Okay, I nearly gave my Mac a chicken soup with rice bath just now as I read the opening paragraphs of Andrew O’Hehir’s Sundance write-up from yesterday. Somehow, I think bad movies bring out the best in all of us. I’m not sure what I like most about the opening paragraphs of this review. Is it how he writes that the movie in question “vomits up huge chunks of undigested Tennessee Williams” or describes his uncertainties about how Robin Wright Penn’s character, “whose relationship to her [Dakota Fanning] is obscure. Aunt? Mother? Stepmother? Adult sister? Some picturesque Southern combination of all four?” I just love it all. I love it so much, I want to ask LCB, did you secretly write this? ‘Cause that line about Elvis is so you… well, so you if you substitute maybe Emmylou Harris in for Elvis. Something else I enjoyed about this review was that it mentioned John Cusack playing a real adult in a movie about Iraq… and that just makes me think, why don’t we have a sequel to Say Anything yet? Did Lloyd become a war protester and stay at home dad for Diane? Are they still together? I wanna know.

Okay, time for more Monkey.

The semester plow through pages-athon has already kicked off with a vengeance by this the third week. The final section of Richard Ford’s Lay of the Land is languishing unread right next to the second novella in Suite Francaise, both having given way to Maxine Hong Kingston, Helene Cixous, various and sundry po-co (post-colonial for those of you not in the biz) theorists, and way way too much antiquated reading on the theory of archiving. You read that right, the theory behind putting old papers in a room. As I explained to The Future Psychologist this morning, I really don’t get why I need to read 200+ pages in the first week of class about how to keep some stuff, throw other stuff away, put it in a closet, and if anyone every wants to see it (doubtful) give them the key. Okay, I get that archives are our collective “houses of memory” and that future historians are counting on us to keep track of the s@#$ they are going to need to write theses and get tenure. I am sure that this is all very noble and worthwhile. But I am not so sure I really want to be involved with it. I hope that none of my fellow library students ever knows that that’s about what I think of it so far.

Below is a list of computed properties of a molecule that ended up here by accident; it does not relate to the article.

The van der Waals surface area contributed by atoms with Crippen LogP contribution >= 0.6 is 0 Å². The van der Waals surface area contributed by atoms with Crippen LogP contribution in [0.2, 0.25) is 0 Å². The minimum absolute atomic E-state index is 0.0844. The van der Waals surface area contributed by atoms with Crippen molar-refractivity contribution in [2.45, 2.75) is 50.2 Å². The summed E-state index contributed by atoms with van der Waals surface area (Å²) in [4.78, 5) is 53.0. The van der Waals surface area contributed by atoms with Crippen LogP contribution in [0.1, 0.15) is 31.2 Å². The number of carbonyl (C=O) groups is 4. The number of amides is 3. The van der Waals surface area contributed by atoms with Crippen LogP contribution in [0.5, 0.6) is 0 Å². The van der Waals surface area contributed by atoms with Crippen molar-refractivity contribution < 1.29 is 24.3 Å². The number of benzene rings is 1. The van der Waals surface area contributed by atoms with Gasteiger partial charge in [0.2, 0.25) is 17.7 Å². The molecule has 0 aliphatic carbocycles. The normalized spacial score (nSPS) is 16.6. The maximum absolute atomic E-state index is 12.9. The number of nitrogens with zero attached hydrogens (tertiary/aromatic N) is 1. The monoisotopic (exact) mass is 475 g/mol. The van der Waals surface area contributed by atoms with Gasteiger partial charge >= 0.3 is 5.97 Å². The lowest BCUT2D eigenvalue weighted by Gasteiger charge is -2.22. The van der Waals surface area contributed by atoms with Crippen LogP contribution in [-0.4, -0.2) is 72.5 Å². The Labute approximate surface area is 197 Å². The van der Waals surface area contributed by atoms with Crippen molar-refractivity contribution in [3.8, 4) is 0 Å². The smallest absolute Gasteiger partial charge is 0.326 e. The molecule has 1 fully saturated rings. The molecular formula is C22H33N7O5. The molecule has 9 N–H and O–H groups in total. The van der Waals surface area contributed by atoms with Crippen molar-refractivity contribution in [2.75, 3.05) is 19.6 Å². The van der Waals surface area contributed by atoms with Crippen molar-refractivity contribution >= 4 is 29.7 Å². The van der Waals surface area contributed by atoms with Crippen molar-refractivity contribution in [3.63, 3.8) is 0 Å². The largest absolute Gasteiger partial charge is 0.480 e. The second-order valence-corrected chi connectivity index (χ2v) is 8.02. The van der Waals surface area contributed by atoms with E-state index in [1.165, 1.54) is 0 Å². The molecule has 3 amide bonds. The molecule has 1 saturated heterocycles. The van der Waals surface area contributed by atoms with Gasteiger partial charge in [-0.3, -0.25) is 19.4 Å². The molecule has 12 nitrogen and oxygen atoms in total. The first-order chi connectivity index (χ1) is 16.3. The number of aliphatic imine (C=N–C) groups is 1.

On more exuberant notes, MHK is pretty rocking. If you have not already done so, you will not be sad if you pick up Woman Warrior and give it a try, and after that China Men, and if you are brave I can now guarantee that Tripmaster Monkey is well-worth the effort. I am presenting on the latter title for my US Women Writers of Color classĀ  this Thursday, and in the course of my background research I learned that she graduated from Berkeley with a BA in English in 1962, got married, moved to Hawaii, and didn’t publish WW until 1976. So that just goes to show that you do not have be freakishly precocious to make a lasting impact on literature. Also, check out this synopsis of her most recent book, The Fifth Book of Peace. Blending memoir and fiction in a book that describes both your real life and the novel that you literally lost when your house burnt down during your father’s funeral: the epitome of making lemonade out of those lemons.

Oh, before I ended this I was going to mention where the subject of this post comes from. It’s from the closing passages of Tripmaster Monkey, and I think it pretty much sums up my thoughts on how a country can spend billions on war, far fewer billions on education, and nothing on what it would take to create a world with less violence. What you imagine becomes reality, right?

In a world premiere joint announcement, Let’s Shall is joining G&B in the unveiling of a newly coined word. The word is suckwage. Defined as:

1) noun–the by-product of living in this vale of tears. Example: My psycho brown-nosing classmate already posted three times on the class discussion board with footnotes and that is so much suckwage. Or I had a major suckwage when the pharmacy wouldn’t accept my healthcare savings account debit card.

2) adj.–related to or having anything to do with snow or wind chill. Example: Suckwage Chicago killed my hamster.